The short story manuscript template for Microsoft Word that I recently added was apparently quite a success, at least to judge by the number of requests I've received to add a version for novel manuscripts. Accordingly, I've created that novel template, and you can now find both templates at this page:

http://www.shunn.net/format/templates.html

Even more exciting, at least to me, are the macro-enabled versions I've created of both those templates, which allow you to update your word count, insert a line space, and begin a new chapter with simple keystrokes. You can find the new macro-enabled templates here:

http://www.shunn.net/format/advanced.html

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A reader writes to ask:

My memoir is divided into sections rather than having chapter titles. Some sections have as little as one chapter while the longest has seven. In a book I can see each section, which has a title and date range, having its own page to introduce the following chapter(s), but in a manuscript what is the proper formatting for this? Do I put the section title on the first line followed on the second line by the date range then half way down the page start the first chapter in that section and when a new chapter starts have a page break and start the new chapter half way down the next page? Or do I give each section it's own page and if so do I start the title half way down the page?

I suspect you might suggest I title each chapter but I'd rather not do that especially the way the book flows. So, I'm open to any and all suggestions. I just want to get it right and get going on sending it out to agents.

Also, I have seen conflicting information about where to start a chapter on the page. Some say half way down others say 12 spaces down. Perhaps I'm a stickler for perfection but as this is my first manuscript I want to give myself every opportunity for success.

Your question, if I follow it correctly, is about how to indicate large divisions in your book manuscript, divisions higher up than the chapter level. You're calling these large divisions "sections," but if you flip through a few novels from your bookshelf you might also find examples where they're called "books" or "parts." The Fellowship of the Ring, for instance, is divided into two large sections called "Book I" and "Book II," and each of those sections contains ten or twelve chapters.

In print, the section heading and/or title will often appear alone on its own page, the better to indicate a major division in the book. You shouldn't do it that way in your manuscript, though. Your initial idea is the right one, and is similar to the way I do it.

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A reader writes to ask:

My question is in regards to formatting a prologue. My story is a fantasy/sci-fi tale that has two separate events that occur to two separate groups that lay the foundation for the actual "chapter 1" of my tale.

In my manuscript, I want them to be the prologue/precursor to my story, but I am unsure as to what the correct formatting rule would be (if there is one) in connecting the two. Do I just add an extra space and start the new scene or do I need to add a new heading of some sort?

There is no rule about headers for new scenes in fiction. The standard thing to do in your scenario would be to just skip a line and start the new scene—we call this a "scene break" or a "line break"—but really you can do whatever you want. You could label the two scenes "1." and "2." within the prologue if you wanted, or you could treat each like a separate prologue and call them "Prologue A" and "Prologue B." You don't even need to call the prologue a prologue if you don't want to. You could simply label it "Earlier" or "1987" or "February" or "Bob Jones." Or you could give it no label at all.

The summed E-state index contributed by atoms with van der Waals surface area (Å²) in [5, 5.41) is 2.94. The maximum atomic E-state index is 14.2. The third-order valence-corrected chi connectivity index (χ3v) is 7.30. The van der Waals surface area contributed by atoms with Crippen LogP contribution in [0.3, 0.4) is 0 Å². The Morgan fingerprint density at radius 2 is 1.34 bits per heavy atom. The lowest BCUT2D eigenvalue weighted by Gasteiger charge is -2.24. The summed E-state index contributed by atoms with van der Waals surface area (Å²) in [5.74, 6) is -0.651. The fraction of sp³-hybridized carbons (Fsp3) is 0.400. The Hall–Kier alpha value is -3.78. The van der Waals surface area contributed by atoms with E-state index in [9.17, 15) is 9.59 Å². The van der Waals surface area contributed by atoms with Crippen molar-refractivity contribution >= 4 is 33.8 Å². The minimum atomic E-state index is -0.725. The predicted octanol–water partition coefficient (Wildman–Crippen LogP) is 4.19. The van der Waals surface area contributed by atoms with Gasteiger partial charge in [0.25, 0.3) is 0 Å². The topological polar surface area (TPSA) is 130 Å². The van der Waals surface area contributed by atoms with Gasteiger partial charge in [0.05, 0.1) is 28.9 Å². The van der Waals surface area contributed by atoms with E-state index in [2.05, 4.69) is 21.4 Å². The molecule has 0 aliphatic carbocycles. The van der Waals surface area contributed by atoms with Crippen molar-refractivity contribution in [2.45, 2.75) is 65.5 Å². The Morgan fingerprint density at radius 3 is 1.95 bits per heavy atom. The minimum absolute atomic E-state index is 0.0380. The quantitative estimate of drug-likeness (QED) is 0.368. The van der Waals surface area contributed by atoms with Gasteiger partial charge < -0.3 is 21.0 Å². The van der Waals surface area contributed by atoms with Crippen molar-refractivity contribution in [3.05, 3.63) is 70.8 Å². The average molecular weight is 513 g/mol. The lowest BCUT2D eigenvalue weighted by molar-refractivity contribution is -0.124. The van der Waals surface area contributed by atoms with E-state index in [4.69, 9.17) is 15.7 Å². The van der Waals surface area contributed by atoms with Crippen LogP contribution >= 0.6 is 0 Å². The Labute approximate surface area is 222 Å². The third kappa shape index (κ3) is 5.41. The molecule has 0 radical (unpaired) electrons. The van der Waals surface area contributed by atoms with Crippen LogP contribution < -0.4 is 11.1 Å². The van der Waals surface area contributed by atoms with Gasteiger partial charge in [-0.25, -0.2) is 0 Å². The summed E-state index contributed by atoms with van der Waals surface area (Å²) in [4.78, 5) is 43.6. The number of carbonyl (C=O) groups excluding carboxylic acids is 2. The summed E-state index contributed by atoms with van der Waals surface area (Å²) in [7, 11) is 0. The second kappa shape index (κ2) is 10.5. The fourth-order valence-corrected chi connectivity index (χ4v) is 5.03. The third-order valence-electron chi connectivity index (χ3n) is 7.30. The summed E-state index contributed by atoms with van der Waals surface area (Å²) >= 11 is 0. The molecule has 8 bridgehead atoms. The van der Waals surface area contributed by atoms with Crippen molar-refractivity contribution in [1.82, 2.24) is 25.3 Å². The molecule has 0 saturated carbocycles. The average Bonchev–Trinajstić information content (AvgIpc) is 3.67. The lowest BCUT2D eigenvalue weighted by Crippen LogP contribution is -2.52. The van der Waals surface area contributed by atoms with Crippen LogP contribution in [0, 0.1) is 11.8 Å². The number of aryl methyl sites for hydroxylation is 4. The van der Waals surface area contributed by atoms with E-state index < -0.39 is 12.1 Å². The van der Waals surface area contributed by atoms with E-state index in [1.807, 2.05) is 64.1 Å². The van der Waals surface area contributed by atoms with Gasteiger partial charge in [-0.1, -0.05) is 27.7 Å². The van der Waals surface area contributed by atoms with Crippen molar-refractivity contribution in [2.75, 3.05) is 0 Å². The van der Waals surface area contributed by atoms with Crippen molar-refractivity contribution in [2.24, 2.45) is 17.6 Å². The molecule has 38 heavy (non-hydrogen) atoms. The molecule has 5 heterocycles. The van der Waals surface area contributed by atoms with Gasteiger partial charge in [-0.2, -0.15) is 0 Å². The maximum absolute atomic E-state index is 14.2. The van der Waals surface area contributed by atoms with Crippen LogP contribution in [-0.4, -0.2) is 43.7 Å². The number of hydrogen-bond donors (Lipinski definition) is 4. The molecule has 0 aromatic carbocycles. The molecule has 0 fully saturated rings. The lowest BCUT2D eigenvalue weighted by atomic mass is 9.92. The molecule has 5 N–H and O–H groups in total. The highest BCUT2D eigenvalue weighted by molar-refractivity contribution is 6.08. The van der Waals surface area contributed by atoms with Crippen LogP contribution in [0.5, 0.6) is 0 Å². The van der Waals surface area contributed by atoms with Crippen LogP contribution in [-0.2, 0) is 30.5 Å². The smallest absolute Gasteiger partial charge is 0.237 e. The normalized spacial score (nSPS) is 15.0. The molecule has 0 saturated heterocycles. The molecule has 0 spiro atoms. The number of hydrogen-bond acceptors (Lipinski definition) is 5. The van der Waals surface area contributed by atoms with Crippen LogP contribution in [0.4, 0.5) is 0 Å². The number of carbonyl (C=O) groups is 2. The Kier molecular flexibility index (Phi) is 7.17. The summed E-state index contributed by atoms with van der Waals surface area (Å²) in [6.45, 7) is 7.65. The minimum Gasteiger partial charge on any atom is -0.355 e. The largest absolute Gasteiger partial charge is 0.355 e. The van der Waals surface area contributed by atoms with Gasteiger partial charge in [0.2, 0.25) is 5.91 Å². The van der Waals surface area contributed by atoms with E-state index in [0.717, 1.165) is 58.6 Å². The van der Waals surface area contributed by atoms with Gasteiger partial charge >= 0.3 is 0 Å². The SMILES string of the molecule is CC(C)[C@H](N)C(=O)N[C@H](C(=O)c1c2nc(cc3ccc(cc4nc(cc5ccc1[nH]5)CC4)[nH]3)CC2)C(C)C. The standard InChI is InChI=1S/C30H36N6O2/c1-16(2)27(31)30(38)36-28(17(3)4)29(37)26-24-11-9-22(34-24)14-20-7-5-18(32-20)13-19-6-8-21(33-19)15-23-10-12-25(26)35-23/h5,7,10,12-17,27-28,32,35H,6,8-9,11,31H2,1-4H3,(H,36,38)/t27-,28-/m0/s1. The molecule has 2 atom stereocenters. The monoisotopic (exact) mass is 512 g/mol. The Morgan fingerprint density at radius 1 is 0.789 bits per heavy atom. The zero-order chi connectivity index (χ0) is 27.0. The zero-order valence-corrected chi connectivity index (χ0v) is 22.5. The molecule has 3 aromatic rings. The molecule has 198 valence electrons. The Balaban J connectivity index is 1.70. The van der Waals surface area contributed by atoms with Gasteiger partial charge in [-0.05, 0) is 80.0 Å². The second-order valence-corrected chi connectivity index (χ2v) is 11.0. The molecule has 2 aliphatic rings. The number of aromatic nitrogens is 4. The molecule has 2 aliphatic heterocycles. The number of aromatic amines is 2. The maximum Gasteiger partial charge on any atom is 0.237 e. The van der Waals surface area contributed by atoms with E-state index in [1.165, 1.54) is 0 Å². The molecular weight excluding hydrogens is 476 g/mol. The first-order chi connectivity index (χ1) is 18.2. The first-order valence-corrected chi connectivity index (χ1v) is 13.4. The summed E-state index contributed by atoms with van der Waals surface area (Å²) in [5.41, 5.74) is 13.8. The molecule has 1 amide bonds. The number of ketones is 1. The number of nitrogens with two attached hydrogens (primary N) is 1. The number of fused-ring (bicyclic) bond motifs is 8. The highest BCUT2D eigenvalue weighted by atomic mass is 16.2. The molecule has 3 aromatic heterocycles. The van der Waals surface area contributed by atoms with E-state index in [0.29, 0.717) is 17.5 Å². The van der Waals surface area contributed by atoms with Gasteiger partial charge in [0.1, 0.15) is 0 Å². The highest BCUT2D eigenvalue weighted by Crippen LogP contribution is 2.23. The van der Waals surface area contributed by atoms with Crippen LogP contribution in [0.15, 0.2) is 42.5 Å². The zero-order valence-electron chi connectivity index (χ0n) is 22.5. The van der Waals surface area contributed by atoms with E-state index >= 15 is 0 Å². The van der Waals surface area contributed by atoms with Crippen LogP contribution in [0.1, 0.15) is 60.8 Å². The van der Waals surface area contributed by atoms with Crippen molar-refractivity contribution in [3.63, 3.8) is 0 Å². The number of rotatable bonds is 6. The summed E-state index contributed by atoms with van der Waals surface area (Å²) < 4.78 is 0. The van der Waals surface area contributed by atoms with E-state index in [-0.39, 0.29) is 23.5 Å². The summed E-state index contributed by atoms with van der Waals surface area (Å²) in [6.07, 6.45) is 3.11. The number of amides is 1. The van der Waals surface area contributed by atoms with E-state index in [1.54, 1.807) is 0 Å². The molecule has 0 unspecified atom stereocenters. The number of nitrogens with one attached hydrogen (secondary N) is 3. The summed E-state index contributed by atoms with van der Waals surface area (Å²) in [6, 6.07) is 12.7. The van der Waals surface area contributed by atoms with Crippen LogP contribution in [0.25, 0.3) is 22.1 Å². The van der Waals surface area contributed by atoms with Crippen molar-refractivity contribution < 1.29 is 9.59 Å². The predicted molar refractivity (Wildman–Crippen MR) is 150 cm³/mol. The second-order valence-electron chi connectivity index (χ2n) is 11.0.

If you go to the bookstore or your own bookshelf and start flipping through novels at random, I'm sure you'll see all those methods, and more. The point is, it's your book and you can call your chapters and scenes what you like, if you like. Whatever you think works best for your story.

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Ending your manuscript

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A reader writes to ask:

Please-does anyone out there know how to end a manuscript for a short story or novel?

Do you skip a line and write -END- (margin left)
or THE END (Centered)
or...

I've seen both methods you mention, and in addition I know writers who always end their manuscripts with "###" or "-30-" centered. The simple fact, though, is that you don't have to do anything explicit to indicate the end of a manuscript. The fact that there are no more words or pages after a certain point should indicate the ending all on its own.

If you are truly afraid that someone reading your manuscript will reach the end and think there are pages missing, then either of the methods you cite would be fine. There's no standard method, so let your personal preference guide you.

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A reader writes to ask:

I have a children's fiction novel. Once the second chapter starts, do I type the chapter at the top of the next page or 1/3 of the way down, like mid-way the page?

Start the second chapter (and every subsequent chapter) on a new page on the same line where you started the first chapter. I start about halfway down the page, but how much blank space you leave above the chapter heading isn't as important as being consistent about it throughout the manuscript.

For an example of novel formatting, see my sample partial novel manuscript.

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A reader writes to ask:

At the recent meeting of our local writers group we got involved in a discussion about formatting. Several of us were having problems with the header/footer and page numbering aspect of our word processing program. My problem was setting the page for "different first page" and how to begin the numbering with page 2.

Our president showed us how she set it, but the way she did it, the page numbering started on the second page but numbered it page 1. Her point was that the very first page of a manuscript was simply a "cover page" and as such should not be considered part of the numbering process. She did not have anything on her "cover page" except for name and address, word count, title and by-line.